CHILDREN IN CRISIS: AN ASSET-BASED APPROACH TO WORKING WITH VULNERABLE YOUTH Syllabus
Course Learning Objectives
Upon successfully completing this course, students will be able to:
- Describe the social, political and economic conditions that place children in crisis situations and perpetuate their at-risk status
- Demonstrate how to utilize an asset-based community development model
- Define and apply the concept of allophilia as it relates to service learning, community engagement and youth programming
- Identify similarities/differences between vulnerable youth circumstances in Baltimore and those in another part of the world while observing the global relevance of working in Baltimor
- Recognize best practices in youth interventions from across contexts and explain ways to develop culturally responsible plans to help children currently experiencing crises
- Investigate the use of youth voices and personal narratives in the development and improvement of youth programming, and as a supplement to traditional analytical and academic training at JHSPH
- Inform, improve, and/or develop a project requested by the community organization by engaging directly with the youth to capture their perspectives and input
- Develop a personal approach to working across cultures in the global context and in Baltimore by identifying personal tendencies, stereotypes, strengths and challenges.
- Integrate one’s learning through the course towards motivations for intellectual, career, and volunteer pursuits
This 3-credit service-learning seminar uses personal narratives, experienced practitioners, community members and direct youth engagement to expose students to a range of domestic and international youth welfare issues and interventions focused on violence, juvenile justice, education, child protection, and refugee resettlement. Utilizing an asset-based approach, the class highlights commonalities between international and domestic youth challenges. Class sessions feature discussion, youth voices, expert lectures and examination of existing programs.
Students are required to work with a youth development organization in Baltimore throughout the term to engage with the community, observe issues discussed in class, and reflect on ways to positively impact youth world-wide. Past partnerships have included programs serving refugee youth, juvenile offenders, out-of-school youth, and disadvantaged urban students. JHSPH students, together with youth from their placement, will deliver a final presentation.
Intended AudienceMPH students in Humanitarian Assistance and Child Health Concentration areas, other MPH students, MHS, DrPH and PhD students in HPM and IH.
Additional Faculty Notes:
Consent required for undergraduates. Undergraduate consent will not be granted until the first day of class. Interested undergraduate students are encouraged to attend the first day. For consent, contact: Daniela Lewy (email@example.com)
Methods of Assessment
- Class attendance and participation (15%)
- Weekly reflections (5%)
- Participation in service-learning project (45%)
- A final reflection paper (20%)
- Final group presentation (10%)
- Community Participation Evaluation (5%)
Please see the course Session for a full list of dates and items for this course.
Academic Ethics Code
Students enrolled in the Bloomberg School of Public Health of The Johns Hopkins University assume an obligation to conduct themselves in a manner appropriate to the University's mission as an institution of higher education. A student is obligated to refrain from acts which he or she knows, or under the circumstances has reason to know, impair the academic integrity of the University. Violations of academic integrity include, but are not limited to: cheating; plagiarism; knowingly furnishing false information to any agent of the University for inclusion in the academic record; violation of the rights and welfare of animal or human subjects in research; and misconduct as a member of either School or University committees or recognized groups or organizations.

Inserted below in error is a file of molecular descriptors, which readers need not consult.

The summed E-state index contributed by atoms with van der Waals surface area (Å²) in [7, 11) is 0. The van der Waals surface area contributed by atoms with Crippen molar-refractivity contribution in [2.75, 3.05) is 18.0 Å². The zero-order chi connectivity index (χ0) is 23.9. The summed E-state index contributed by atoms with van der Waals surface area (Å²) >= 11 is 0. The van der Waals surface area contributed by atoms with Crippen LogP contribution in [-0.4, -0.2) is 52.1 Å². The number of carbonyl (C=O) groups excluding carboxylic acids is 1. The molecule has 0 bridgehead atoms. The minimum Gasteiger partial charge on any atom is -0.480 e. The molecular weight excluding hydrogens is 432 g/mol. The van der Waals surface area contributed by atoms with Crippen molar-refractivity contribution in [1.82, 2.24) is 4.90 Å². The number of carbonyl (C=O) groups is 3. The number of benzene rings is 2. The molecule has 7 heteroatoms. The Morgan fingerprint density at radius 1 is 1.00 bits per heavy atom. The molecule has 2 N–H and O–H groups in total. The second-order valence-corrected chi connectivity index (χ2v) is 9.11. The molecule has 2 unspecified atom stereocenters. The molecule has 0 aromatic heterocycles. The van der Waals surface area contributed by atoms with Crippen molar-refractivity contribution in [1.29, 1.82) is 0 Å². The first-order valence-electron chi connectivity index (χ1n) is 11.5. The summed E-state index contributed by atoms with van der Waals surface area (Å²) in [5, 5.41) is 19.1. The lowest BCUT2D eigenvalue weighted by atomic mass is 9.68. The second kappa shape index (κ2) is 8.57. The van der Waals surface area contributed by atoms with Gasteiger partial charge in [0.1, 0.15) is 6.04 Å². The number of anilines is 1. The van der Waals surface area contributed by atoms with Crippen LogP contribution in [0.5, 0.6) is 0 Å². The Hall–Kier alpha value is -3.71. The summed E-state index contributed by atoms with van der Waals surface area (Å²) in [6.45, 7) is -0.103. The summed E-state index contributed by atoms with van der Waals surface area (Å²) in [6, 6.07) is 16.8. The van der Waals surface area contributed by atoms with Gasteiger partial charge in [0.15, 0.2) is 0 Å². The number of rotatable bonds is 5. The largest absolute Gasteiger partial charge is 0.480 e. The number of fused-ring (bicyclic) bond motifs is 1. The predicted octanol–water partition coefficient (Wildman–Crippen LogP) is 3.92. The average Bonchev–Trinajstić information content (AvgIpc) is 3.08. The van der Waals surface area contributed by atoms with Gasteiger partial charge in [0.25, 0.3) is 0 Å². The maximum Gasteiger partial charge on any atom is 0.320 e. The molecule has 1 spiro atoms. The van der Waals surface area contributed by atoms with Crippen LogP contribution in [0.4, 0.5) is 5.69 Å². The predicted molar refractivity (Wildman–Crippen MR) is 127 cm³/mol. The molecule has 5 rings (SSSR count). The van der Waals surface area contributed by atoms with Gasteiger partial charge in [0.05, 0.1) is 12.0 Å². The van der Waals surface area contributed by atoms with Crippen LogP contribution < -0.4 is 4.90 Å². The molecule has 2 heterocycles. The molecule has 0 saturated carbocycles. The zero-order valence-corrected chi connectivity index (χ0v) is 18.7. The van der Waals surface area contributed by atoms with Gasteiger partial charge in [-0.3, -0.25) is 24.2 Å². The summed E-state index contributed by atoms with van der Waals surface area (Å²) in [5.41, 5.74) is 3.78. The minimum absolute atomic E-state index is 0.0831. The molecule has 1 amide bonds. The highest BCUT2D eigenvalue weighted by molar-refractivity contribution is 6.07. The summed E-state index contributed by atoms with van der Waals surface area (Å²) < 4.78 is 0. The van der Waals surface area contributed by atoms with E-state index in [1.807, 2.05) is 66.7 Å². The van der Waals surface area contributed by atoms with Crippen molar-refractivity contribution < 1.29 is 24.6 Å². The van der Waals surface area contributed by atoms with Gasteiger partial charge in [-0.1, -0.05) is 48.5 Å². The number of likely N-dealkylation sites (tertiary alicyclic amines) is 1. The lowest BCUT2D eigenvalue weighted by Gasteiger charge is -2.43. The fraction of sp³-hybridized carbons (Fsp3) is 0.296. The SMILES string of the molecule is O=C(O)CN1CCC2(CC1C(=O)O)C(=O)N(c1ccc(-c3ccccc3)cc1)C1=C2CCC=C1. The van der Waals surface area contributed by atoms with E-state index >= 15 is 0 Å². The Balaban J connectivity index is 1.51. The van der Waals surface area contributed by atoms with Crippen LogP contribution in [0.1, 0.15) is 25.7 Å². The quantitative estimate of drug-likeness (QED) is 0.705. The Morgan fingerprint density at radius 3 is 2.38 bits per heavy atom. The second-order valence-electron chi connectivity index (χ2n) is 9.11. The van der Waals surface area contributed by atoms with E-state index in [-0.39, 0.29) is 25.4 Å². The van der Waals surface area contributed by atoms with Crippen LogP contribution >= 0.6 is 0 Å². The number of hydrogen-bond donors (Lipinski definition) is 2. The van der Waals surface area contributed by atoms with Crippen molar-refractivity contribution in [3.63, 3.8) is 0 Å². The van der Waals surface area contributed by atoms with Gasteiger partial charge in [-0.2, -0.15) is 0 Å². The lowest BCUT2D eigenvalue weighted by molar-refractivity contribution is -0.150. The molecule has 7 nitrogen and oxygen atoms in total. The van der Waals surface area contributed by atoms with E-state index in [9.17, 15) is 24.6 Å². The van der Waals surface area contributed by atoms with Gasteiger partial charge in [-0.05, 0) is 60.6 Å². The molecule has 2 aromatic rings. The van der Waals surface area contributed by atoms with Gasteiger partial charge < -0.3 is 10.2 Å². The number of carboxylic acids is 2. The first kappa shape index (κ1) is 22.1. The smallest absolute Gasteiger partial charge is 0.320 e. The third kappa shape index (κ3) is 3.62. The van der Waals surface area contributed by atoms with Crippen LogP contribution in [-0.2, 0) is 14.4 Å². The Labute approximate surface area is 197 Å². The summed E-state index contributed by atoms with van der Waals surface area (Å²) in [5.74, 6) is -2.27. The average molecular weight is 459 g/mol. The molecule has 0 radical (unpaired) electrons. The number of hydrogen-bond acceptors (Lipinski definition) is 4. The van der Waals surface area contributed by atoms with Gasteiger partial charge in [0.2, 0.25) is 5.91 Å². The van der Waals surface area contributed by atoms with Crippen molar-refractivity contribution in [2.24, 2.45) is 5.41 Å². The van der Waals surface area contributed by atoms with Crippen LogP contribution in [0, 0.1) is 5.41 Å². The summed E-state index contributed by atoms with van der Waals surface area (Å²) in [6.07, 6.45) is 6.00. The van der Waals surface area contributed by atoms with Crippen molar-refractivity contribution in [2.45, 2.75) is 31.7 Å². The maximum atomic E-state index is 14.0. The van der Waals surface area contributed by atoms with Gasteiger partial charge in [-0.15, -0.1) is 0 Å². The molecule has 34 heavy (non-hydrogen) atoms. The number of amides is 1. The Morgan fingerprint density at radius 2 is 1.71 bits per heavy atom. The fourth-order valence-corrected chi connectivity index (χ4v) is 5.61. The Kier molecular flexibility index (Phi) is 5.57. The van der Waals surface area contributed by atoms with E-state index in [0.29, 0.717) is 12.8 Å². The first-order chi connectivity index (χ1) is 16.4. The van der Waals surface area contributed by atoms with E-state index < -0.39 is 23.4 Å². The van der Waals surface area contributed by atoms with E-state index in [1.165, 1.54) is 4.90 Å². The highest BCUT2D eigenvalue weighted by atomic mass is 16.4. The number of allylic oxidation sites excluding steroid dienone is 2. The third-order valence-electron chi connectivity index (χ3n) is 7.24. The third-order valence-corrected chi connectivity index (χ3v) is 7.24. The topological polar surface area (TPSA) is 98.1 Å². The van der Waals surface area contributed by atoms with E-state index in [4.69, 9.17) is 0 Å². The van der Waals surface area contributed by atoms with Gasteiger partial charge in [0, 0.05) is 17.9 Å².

This 3-credit service-learning seminar uses personal narratives, experienced practitioners, community members and direct youth engagement to expose students to a range of domestic and international youth welfare issues and interventions focused on violence, juvenile justice, education, child protection, and refugee resettlement.
Each class session will include:
- Reading of anonymous reflections
- Group discussion on service-project experience in the community
- Background presentations
- Personal testimony/narrative from adult/youth speaker has experienced the issue
- Presentation from a program that has been successful to address the issue
- Class discussion with program and individual panelists
Daniela Lewy, Shivam Gupta, Selwyn Ray, Levon Andrews, and Jordan White
Youth perspective: Students from Algebra Project
Program: Fund for Educational Excellence
Refugee youth resettlement
Youth Perspective: IRC youth leaders
Program: Soccer Without Borders
Youth Perspective: FAIR Girls trafficking survivor/advocate
Program: Tanzania Caucus for Children’s Rights
Youth Perspective: Rwandan genocide survivors
Program: Save the Children Emergency Education
Youth Perspective: Former gang members
Program: Safe Streets
Youth Perspective: Juveniles who served in adult prison
Program: Juvenile Detention Alternatives Initiative
JHSPH students and youth from partner organizations
Disability Support ServicesIf you are a student with a documented disability who requires an academic accommodation, please contact Betty H. Addison in the Office of Student Life Services: firstname.lastname@example.org, 410-955-3034, or 2017 E. Monument Street.